Last month we held an in-studio ‘Krav-Talk’, and our guest speaker talked about his life training and how his trauma has shaped him into the man he is today. The talk’s conclusion was “what happened to you doesn’t define you, but it does shape you”.
The first question I am often asked by new students is about dealing with the fear of being triggered. They worry that they will have a surprise breakdown during class or will not be able to participate because a lesson will become too triggering. 
It is always within the realm of possibility that practicing a scenario-based skill will bring a traumatic event to the surface. But the purpose of training is to teach your body and brain that you are safe and can overcome it. Being in a supportive and controlled environment that is there to help you is a great way to establish a new relationship with the trauma that is stored in your body.
You are training to be strong inside and out, alongside a professional instructor whose ultimate goal is to help you!
Build trust and bond with your instructor and fellow training partners. Know you are safe and there’s no judgment in this space. Let’s say as an example, you’re practicing the release of a choke, and it brings up a memory of a traumatic event or triggers anxiety. It is perfectly acceptable to inform your partner that you prefer no actual touch on the throat. Usually, after a few times of practicing the release, you may feel more comfort and empowered to experience breaking the choke with a light hold. Eventually, after enough time of experiencing the successful release of the choke, you may ask your partner to choke you more firmly, enough that you feel you are actually able to defend yourself from this kind of attack. You have now successfully overcome the anxiety provoked by the trigger.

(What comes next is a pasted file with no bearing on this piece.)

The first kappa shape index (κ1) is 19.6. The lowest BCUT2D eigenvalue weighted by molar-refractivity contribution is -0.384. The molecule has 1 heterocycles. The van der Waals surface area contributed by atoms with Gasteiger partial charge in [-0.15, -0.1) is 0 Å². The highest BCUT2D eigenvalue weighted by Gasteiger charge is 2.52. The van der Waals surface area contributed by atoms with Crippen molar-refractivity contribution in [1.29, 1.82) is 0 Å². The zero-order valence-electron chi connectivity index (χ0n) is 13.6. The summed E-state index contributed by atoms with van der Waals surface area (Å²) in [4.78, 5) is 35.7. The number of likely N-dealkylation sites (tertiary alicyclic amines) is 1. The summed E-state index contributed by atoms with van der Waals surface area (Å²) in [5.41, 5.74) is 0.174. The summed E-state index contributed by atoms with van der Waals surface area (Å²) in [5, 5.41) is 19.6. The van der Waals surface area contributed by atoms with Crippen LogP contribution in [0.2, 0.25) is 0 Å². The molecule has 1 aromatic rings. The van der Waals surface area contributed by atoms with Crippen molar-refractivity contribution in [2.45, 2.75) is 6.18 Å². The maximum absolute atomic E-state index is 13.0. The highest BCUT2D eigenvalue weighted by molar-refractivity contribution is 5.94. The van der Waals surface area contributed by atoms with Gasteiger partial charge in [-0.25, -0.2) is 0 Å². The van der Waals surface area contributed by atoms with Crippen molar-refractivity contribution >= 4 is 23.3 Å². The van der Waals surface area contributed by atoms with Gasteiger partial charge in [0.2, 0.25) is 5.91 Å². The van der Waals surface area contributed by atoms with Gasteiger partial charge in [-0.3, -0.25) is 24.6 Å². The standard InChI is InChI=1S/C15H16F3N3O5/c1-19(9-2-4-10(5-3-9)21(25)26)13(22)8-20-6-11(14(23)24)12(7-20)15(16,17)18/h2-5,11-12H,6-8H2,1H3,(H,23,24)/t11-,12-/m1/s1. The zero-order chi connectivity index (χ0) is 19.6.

Krav Maga is a flexible system. It should meet you where you are. Where you are right now is just temporary. Tomorrow, with training, you will be better.
Trust YOURSELF. Set obtainable goals, reach them, then set new goals. Things will fall into place over time. Each of us has a different pace and different demons to fight. 
Training is far more than just punching and kicking. The program is built to sensitively address emotions and personal experiences, but not necessarily by talking about them directly. It’s our job to show your how strong you really are. 
Over the past decade, I have seen thousands of success stories on the mat. People of all kinds – different genders, different economic statuses, all races, all walks of life – who have healed from their past traumas. 
I recently shared on our blog a story written by a female friend about her experience with trauma and how she used it to grow into a stronger version of herself than she ever imagined. Today, she teaches Krav Maga.
I hope this story inspires you to commit to yourself and do something amazing! 
Tsahi Shemesh
Krav Maga Experts